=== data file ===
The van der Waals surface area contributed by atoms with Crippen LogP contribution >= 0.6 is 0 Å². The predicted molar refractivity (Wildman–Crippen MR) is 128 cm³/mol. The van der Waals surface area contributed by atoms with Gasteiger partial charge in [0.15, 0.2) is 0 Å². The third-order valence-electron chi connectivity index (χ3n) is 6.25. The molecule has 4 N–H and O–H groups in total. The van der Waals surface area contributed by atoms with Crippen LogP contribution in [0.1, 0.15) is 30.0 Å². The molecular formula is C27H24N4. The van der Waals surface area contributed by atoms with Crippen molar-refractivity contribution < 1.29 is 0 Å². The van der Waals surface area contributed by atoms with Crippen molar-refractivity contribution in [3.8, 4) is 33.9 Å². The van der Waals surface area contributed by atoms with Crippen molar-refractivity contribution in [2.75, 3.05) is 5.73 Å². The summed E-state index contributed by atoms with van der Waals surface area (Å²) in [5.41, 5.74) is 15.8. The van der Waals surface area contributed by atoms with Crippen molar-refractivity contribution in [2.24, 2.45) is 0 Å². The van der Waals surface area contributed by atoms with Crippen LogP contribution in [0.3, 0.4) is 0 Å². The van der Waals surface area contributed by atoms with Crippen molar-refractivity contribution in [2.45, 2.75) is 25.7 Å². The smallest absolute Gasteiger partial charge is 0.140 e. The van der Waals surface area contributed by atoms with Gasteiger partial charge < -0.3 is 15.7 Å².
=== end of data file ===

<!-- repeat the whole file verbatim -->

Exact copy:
The van der Waals surface area contributed by atoms with Crippen LogP contribution >= 0.6 is 0 Å². The predicted molar refractivity (Wildman–Crippen MR) is 128 cm³/mol. The van der Waals surface area contributed by atoms with Gasteiger partial charge in [0.15, 0.2) is 0 Å². The third-order valence-electron chi connectivity index (χ3n) is 6.25. The molecule has 4 N–H and O–H groups in total. The van der Waals surface area contributed by atoms with Crippen LogP contribution in [0.1, 0.15) is 30.0 Å². The molecular formula is C27H24N4. The van der Waals surface area contributed by atoms with Crippen molar-refractivity contribution < 1.29 is 0 Å². The van der Waals surface area contributed by atoms with Crippen molar-refractivity contribution in [3.8, 4) is 33.9 Å². The van der Waals surface area contributed by atoms with Crippen molar-refractivity contribution in [2.75, 3.05) is 5.73 Å². The summed E-state index contributed by atoms with van der Waals surface area (Å²) in [5.41, 5.74) is 15.8. The van der Waals surface area contributed by atoms with Crippen molar-refractivity contribution in [2.24, 2.45) is 0 Å². The van der Waals surface area contributed by atoms with Crippen LogP contribution in [0.3, 0.4) is 0 Å². The van der Waals surface area contributed by atoms with Crippen molar-refractivity contribution in [2.45, 2.75) is 25.7 Å². The smallest absolute Gasteiger partial charge is 0.140 e. The van der Waals surface area contributed by atoms with Gasteiger partial charge < -0.3 is 15.7 Å².